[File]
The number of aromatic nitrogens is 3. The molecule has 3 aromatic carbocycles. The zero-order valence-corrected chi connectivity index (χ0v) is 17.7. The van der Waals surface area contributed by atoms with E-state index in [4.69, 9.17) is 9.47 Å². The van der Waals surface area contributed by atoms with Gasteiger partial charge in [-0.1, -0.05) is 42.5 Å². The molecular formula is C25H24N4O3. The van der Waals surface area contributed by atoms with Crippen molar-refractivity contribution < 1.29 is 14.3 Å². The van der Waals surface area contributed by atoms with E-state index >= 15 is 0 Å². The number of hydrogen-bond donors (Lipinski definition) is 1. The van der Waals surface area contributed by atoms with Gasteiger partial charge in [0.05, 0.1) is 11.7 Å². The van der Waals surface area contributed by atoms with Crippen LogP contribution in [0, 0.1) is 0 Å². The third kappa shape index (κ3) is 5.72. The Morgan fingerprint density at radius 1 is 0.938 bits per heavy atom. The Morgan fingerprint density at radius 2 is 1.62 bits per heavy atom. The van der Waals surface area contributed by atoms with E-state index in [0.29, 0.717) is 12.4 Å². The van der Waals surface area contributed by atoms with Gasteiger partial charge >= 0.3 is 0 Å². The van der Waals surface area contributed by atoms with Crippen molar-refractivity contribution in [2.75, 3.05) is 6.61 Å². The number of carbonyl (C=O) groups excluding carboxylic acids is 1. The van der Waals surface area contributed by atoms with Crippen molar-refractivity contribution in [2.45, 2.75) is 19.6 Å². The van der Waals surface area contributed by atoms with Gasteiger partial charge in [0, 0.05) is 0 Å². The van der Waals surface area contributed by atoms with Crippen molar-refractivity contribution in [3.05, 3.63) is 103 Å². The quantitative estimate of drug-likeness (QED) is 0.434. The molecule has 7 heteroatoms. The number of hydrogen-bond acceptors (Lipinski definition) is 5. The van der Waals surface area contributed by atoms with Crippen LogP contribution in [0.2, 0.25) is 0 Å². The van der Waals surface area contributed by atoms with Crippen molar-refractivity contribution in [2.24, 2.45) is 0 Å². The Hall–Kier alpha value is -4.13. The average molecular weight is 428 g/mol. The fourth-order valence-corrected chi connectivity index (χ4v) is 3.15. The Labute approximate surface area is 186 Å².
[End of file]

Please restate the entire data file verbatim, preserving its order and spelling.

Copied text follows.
The number of aromatic nitrogens is 3. The molecule has 3 aromatic carbocycles. The zero-order valence-corrected chi connectivity index (χ0v) is 17.7. The van der Waals surface area contributed by atoms with E-state index in [4.69, 9.17) is 9.47 Å². The van der Waals surface area contributed by atoms with Gasteiger partial charge in [-0.1, -0.05) is 42.5 Å². The molecular formula is C25H24N4O3. The van der Waals surface area contributed by atoms with Crippen molar-refractivity contribution < 1.29 is 14.3 Å². The van der Waals surface area contributed by atoms with E-state index >= 15 is 0 Å². The number of hydrogen-bond donors (Lipinski definition) is 1. The van der Waals surface area contributed by atoms with Gasteiger partial charge in [0.05, 0.1) is 11.7 Å². The van der Waals surface area contributed by atoms with Crippen LogP contribution in [0, 0.1) is 0 Å². The third kappa shape index (κ3) is 5.72. The Morgan fingerprint density at radius 1 is 0.938 bits per heavy atom. The Morgan fingerprint density at radius 2 is 1.62 bits per heavy atom. The van der Waals surface area contributed by atoms with E-state index in [0.29, 0.717) is 12.4 Å². The van der Waals surface area contributed by atoms with Gasteiger partial charge >= 0.3 is 0 Å². The van der Waals surface area contributed by atoms with Crippen molar-refractivity contribution in [2.75, 3.05) is 6.61 Å². The number of carbonyl (C=O) groups excluding carboxylic acids is 1. The van der Waals surface area contributed by atoms with Crippen molar-refractivity contribution in [2.45, 2.75) is 19.6 Å². The van der Waals surface area contributed by atoms with Gasteiger partial charge in [0, 0.05) is 0 Å². The van der Waals surface area contributed by atoms with Crippen molar-refractivity contribution in [3.05, 3.63) is 103 Å². The quantitative estimate of drug-likeness (QED) is 0.434. The molecule has 7 heteroatoms. The number of hydrogen-bond acceptors (Lipinski definition) is 5. The van der Waals surface area contributed by atoms with Crippen LogP contribution in [0.2, 0.25) is 0 Å². The van der Waals surface area contributed by atoms with Crippen molar-refractivity contribution in [2.24, 2.45) is 0 Å². The Hall–Kier alpha value is -4.13. The average molecular weight is 428 g/mol. The fourth-order valence-corrected chi connectivity index (χ4v) is 3.15. The Labute approximate surface area is 186 Å².